A Handbook of American Speech

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Scott, Foresman, 1916 - Elocution - 240 pages
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Page 87 - ... what brought him to the election with a gun on his shoulder, and a mob at his heels, and whether he meant to breed a riot in the village?
Page 130 - A hurry of hoofs in a village street, A shape in the moonlight, a bulk in the dark, And beneath, from the pebbles, in passing a spark Struck out by a steed flying fearless and fleet; That was all! And yet, through the gloom and the light, The fate of a nation was riding that night; And the spark struck out by that steed, in his flight, Kindled the land into flame with its heat.
Page 100 - Ye whose hearts are fresh and simple, Who have faith in God and Nature, Who believe that in all ages Every human heart is human, That in even savage bosoms There are longings, yearnings, strivings For the good they comprehend not, That the feeble hands and helpless, Groping blindly in the darkness, Touch God's right hand in that darkness And are lifted up and strengthened; — Listen to this simple story, To this Song of Hiawatha!
Page 186 - Hold thou thy cross before my closing eyes; Shine through the gloom, and point me to the skies: Heaven's morning breaks, and earth's vain shadows flee; In life, in death, O Lord, abide with me!
Page 87 - They crowded round him, eying him from head to foot with great curiosity. The orator bustled up to him, and, drawing him partly aside, inquired on which side he voted.
Page 86 - For some time Rip lay musing on this scene; evening was gradually advancing; the mountains began to throw their long blue shadows over the valleys; he saw that it would be dark long before he could reach the village, and he heaved a heavy sigh when he thought of encountering the terrors of Dame Van Winkle. As he was about to descend, he heard a voice from a distance, hallooing, "Rip Van Winkle! Rip Van Winkle!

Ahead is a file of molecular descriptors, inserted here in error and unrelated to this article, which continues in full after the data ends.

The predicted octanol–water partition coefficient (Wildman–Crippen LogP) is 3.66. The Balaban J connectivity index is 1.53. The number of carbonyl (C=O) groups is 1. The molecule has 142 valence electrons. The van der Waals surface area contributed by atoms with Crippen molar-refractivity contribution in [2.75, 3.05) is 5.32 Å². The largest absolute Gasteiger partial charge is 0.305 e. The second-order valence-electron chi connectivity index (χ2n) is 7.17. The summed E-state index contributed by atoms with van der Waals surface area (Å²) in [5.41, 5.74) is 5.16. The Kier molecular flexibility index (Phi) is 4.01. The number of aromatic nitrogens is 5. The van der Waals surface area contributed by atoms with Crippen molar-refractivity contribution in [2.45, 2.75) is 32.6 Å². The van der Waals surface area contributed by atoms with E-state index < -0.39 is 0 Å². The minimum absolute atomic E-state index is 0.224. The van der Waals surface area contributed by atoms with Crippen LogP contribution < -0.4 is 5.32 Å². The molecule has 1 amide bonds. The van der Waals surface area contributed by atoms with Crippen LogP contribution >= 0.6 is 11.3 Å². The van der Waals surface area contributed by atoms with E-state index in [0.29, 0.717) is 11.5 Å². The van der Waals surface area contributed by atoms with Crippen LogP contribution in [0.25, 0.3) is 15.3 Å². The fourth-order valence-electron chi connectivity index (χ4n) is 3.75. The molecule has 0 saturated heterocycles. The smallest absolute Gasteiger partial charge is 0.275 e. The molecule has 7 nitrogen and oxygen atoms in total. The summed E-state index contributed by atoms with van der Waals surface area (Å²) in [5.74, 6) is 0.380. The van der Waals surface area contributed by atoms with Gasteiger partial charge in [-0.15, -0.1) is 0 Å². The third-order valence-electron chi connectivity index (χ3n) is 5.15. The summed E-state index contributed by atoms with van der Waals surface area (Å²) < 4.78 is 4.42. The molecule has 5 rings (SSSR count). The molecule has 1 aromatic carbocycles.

Page 130 - The year's at the spring And day's at the morn; Morning's at seven; The hill-side's dew-pearled; The lark's on the wing; The snail's on the thorn: God's in his heaven — All's right with the world!
Page 101 - Let our object be, OUR COUNTRY, OUR WHOLE COUNTRY, AND NOTHING BUT OUR COUNTRY. And, by the blessing of God, may that country itself become a vast and splendid monument, not of oppression and terror, but of Wisdom, of Peace, and of Liberty, upon which the world may gaze with admiration forever...
Page 112 - All this? ay, more: Fret till your proud heart break; Go, show your slaves how choleric you are, And make your bondmen tremble. Must I budge? Must I observe you? Must I stand and crouch Under your testy humour? By the gods, You shall digest the venom of your spleen, Though it do split you; for, from this day forth, I'll use you for my mirth, yea, for my laughter, When you are waspish.
Page 88 - ... demanded again of the unknown culprit, what he came there for and whom he was seeking. The poor man humbly assured him that he meant no harm, but merely came there in search of some of his neighbors who used to keep about the tavern. "Well, who are they? Name them.

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